Re: Article: Fat protocols slow Web services

> Right on, man. But I've got to say that 85% of the developer base WILL
> VB design principles (single machine, single user, ui oriented, functional
> decomposition) until they see it done differently and try it out.
> What can we do to make it easier to 'try it out'?
> How can we make asynchronous messaging more visible and visceral to
> programmers?
> Who is going to provide the 'asynch toolkit'?

I'd say there's a definite market opportunity there. Something of a
counterveiling force to the current largely synchronous web services mindset
is beginning to emerge, but it's still coalescing. For simplicity, call the
two groups the procedural and declarative camps (vast simplifications on
both sides, of course, but it gives the basic idea of where each stand). The
procedural group sees web services and XML as a way of extending the API
model to ever larger domains. In essence, to the proceduralists, the server
is also a COM object or a Java Bean - an entity with distinct properties,
methods, and events. This is a powerful vision, certainly, and in certain
domains it may actually work quite well ... but not all. The proceduralists
are framework oriented, prefer strongly typed languages, and usually tend
towards the vendor-driven APIs.

The declarational group, on the other hand, are much more oriented toward
stream based relational models that tend to diminish the importance of the
object in favor of the relationship. The people in this group usually favor
languages such as XSLT as the primary mechanisms for doing most operations,
with that XSLT acting as much as a routing and control interface as it is a
view generator. This group also tends to gravitate toward P2P architectures
where the notion of client vs. server becomes irrelevant; P2Ps primary
difference from C/S has as much to do with the relative strengths of the two
systems as anything. The declarative group also tend to favor messaging
architectures over RPC architectures, and are much more likely to adopt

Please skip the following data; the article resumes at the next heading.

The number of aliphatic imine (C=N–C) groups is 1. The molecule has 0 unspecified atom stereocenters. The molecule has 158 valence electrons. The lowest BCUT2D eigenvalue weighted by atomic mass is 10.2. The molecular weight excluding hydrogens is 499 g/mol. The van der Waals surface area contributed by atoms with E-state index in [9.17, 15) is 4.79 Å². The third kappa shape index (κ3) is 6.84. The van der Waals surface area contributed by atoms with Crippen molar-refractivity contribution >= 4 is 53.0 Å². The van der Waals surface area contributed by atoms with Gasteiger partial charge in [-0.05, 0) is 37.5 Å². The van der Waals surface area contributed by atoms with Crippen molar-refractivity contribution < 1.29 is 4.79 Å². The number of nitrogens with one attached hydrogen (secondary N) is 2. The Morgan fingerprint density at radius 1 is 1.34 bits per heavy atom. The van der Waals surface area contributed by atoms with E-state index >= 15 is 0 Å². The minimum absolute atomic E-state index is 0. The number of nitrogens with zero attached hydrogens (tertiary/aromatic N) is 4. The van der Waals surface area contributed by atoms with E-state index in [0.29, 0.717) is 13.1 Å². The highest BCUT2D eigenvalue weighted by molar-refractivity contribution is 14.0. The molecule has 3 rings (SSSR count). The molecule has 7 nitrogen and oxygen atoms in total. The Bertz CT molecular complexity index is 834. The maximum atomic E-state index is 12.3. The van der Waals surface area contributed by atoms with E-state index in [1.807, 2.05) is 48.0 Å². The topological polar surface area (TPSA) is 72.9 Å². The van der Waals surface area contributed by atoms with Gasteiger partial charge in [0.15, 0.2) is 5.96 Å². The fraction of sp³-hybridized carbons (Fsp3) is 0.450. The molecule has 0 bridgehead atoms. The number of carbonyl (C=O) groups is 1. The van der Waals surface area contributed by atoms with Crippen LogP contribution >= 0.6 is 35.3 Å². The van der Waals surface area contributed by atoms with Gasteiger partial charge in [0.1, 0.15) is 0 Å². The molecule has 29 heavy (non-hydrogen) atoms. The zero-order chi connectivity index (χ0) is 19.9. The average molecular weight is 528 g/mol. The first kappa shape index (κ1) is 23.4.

solutions such as XForms, SVG, RDF (assuming that the encumbrance issues on
these can be resolved) than they are large frameworks such as Java or .NET.
Finally, they prefer weakly typed languages (I see a lot of people in the
Perl and Python crowds that fit in here, as well as the obvious hard-core
XML Technologies types).

Neither of these groups have a monopoly on the truth of course, and there is
a certain amount of crossover that will be inherent in either position. The
proceduralists will likely remain the dominant ones for some time to come,
because much of the momentum is in this area, but at the same time the
Internet itself and many of the critical tools for the Internet have been
the result of declarative thinking and methodologies. You see this in the
XML Protocol documents; XMLP can work just as well in a messaging as in an
RPC environment, but the paradigm that you adopt -- declarative or
procedural -- will largely dictate which portions of the XML Protocol
documents are important in your application.

My final thought on this (the fateful, "In conclusion") is that the web
services architectures are currently being driven by the vendors for
adoption within businesses. Business has a tendency to see itself as the
center of the universe, and so of course the proceduralist visions of web
services has a lot of that same strong-hierarchical modelling to it that the
business structures which underlie this vision also have. However, most of
the web is not business oriented, at least not in the commercial sense, and
it is this substrate web -- home of e-mail and mailing lists and message
boards and communal infrastructure -- that will likely end up proving the
longest lasting.

-- Kurt Cagle

Received on Wednesday, 9 January 2002 04:45:02 UTC